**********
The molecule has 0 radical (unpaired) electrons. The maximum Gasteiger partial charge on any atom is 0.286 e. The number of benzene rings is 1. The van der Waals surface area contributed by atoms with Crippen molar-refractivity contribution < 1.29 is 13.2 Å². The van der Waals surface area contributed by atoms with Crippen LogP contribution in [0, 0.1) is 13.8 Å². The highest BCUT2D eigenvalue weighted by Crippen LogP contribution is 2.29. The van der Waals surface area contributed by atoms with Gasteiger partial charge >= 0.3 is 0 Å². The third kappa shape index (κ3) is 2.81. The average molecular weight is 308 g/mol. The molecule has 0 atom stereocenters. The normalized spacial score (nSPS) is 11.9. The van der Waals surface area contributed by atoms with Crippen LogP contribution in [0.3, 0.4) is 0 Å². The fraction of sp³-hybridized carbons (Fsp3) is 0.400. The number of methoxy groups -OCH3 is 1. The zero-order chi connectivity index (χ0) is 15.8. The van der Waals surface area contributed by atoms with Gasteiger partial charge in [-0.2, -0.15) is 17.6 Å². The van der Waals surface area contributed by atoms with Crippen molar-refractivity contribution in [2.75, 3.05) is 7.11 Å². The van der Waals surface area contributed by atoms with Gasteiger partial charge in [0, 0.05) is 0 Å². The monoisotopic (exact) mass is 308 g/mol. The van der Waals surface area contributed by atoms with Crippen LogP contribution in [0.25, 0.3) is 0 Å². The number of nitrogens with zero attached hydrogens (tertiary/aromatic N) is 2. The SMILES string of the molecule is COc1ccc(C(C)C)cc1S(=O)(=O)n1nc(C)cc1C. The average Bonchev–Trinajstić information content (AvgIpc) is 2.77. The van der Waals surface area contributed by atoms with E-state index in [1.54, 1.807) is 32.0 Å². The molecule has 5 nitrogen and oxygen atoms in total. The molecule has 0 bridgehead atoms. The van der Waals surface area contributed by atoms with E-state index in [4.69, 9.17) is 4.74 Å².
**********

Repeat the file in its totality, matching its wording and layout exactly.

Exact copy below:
The molecule has 0 radical (unpaired) electrons. The maximum Gasteiger partial charge on any atom is 0.286 e. The number of benzene rings is 1. The van der Waals surface area contributed by atoms with Crippen molar-refractivity contribution < 1.29 is 13.2 Å². The van der Waals surface area contributed by atoms with Crippen LogP contribution in [0, 0.1) is 13.8 Å². The highest BCUT2D eigenvalue weighted by Crippen LogP contribution is 2.29. The van der Waals surface area contributed by atoms with Gasteiger partial charge >= 0.3 is 0 Å². The third kappa shape index (κ3) is 2.81. The average molecular weight is 308 g/mol. The molecule has 0 atom stereocenters. The normalized spacial score (nSPS) is 11.9. The van der Waals surface area contributed by atoms with Crippen LogP contribution in [0.3, 0.4) is 0 Å². The fraction of sp³-hybridized carbons (Fsp3) is 0.400. The number of methoxy groups -OCH3 is 1. The zero-order chi connectivity index (χ0) is 15.8. The van der Waals surface area contributed by atoms with Gasteiger partial charge in [-0.2, -0.15) is 17.6 Å². The van der Waals surface area contributed by atoms with Crippen molar-refractivity contribution in [2.75, 3.05) is 7.11 Å². The van der Waals surface area contributed by atoms with Gasteiger partial charge in [0, 0.05) is 0 Å². The monoisotopic (exact) mass is 308 g/mol. The van der Waals surface area contributed by atoms with Crippen LogP contribution in [0.25, 0.3) is 0 Å². The number of nitrogens with zero attached hydrogens (tertiary/aromatic N) is 2. The SMILES string of the molecule is COc1ccc(C(C)C)cc1S(=O)(=O)n1nc(C)cc1C. The average Bonchev–Trinajstić information content (AvgIpc) is 2.77. The van der Waals surface area contributed by atoms with E-state index in [1.54, 1.807) is 32.0 Å². The molecule has 5 nitrogen and oxygen atoms in total. The molecule has 0 bridgehead atoms. The van der Waals surface area contributed by atoms with E-state index in [4.69, 9.17) is 4.74 Å².